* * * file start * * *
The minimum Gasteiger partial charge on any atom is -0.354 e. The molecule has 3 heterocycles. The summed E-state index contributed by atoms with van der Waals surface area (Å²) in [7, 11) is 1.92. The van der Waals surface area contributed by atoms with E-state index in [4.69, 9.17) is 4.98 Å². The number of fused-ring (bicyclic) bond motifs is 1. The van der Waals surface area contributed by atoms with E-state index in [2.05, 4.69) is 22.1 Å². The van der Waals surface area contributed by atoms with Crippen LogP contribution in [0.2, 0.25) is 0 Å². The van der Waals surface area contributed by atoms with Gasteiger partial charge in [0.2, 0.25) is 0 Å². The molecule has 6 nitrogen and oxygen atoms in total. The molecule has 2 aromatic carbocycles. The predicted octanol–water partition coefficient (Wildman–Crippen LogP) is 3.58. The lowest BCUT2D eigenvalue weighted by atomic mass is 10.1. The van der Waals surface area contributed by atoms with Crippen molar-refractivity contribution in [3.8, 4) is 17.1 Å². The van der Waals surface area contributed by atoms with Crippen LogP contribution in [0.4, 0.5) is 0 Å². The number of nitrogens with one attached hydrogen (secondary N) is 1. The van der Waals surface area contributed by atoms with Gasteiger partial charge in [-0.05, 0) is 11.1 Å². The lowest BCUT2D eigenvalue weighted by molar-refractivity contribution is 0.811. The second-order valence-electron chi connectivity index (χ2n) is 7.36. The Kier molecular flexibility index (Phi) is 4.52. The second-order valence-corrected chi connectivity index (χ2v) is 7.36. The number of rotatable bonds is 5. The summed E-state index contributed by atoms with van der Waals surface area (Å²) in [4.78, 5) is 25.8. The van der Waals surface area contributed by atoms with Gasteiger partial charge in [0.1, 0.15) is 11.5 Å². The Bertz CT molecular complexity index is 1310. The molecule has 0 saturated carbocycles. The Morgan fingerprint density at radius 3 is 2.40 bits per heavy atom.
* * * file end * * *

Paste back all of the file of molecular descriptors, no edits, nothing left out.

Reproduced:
The minimum Gasteiger partial charge on any atom is -0.354 e. The molecule has 3 heterocycles. The summed E-state index contributed by atoms with van der Waals surface area (Å²) in [7, 11) is 1.92. The van der Waals surface area contributed by atoms with E-state index in [4.69, 9.17) is 4.98 Å². The number of fused-ring (bicyclic) bond motifs is 1. The van der Waals surface area contributed by atoms with E-state index in [2.05, 4.69) is 22.1 Å². The van der Waals surface area contributed by atoms with Crippen LogP contribution in [0.2, 0.25) is 0 Å². The van der Waals surface area contributed by atoms with Gasteiger partial charge in [0.2, 0.25) is 0 Å². The molecule has 6 nitrogen and oxygen atoms in total. The molecule has 2 aromatic carbocycles. The predicted octanol–water partition coefficient (Wildman–Crippen LogP) is 3.58. The lowest BCUT2D eigenvalue weighted by atomic mass is 10.1. The van der Waals surface area contributed by atoms with Crippen molar-refractivity contribution in [3.8, 4) is 17.1 Å². The van der Waals surface area contributed by atoms with Crippen LogP contribution in [0.4, 0.5) is 0 Å². The number of nitrogens with one attached hydrogen (secondary N) is 1. The van der Waals surface area contributed by atoms with Gasteiger partial charge in [-0.05, 0) is 11.1 Å². The lowest BCUT2D eigenvalue weighted by molar-refractivity contribution is 0.811. The second-order valence-electron chi connectivity index (χ2n) is 7.36. The Kier molecular flexibility index (Phi) is 4.52. The second-order valence-corrected chi connectivity index (χ2v) is 7.36. The number of rotatable bonds is 5. The summed E-state index contributed by atoms with van der Waals surface area (Å²) in [4.78, 5) is 25.8. The van der Waals surface area contributed by atoms with Gasteiger partial charge in [0.1, 0.15) is 11.5 Å². The Bertz CT molecular complexity index is 1310. The molecule has 0 saturated carbocycles. The Morgan fingerprint density at radius 3 is 2.40 bits per heavy atom.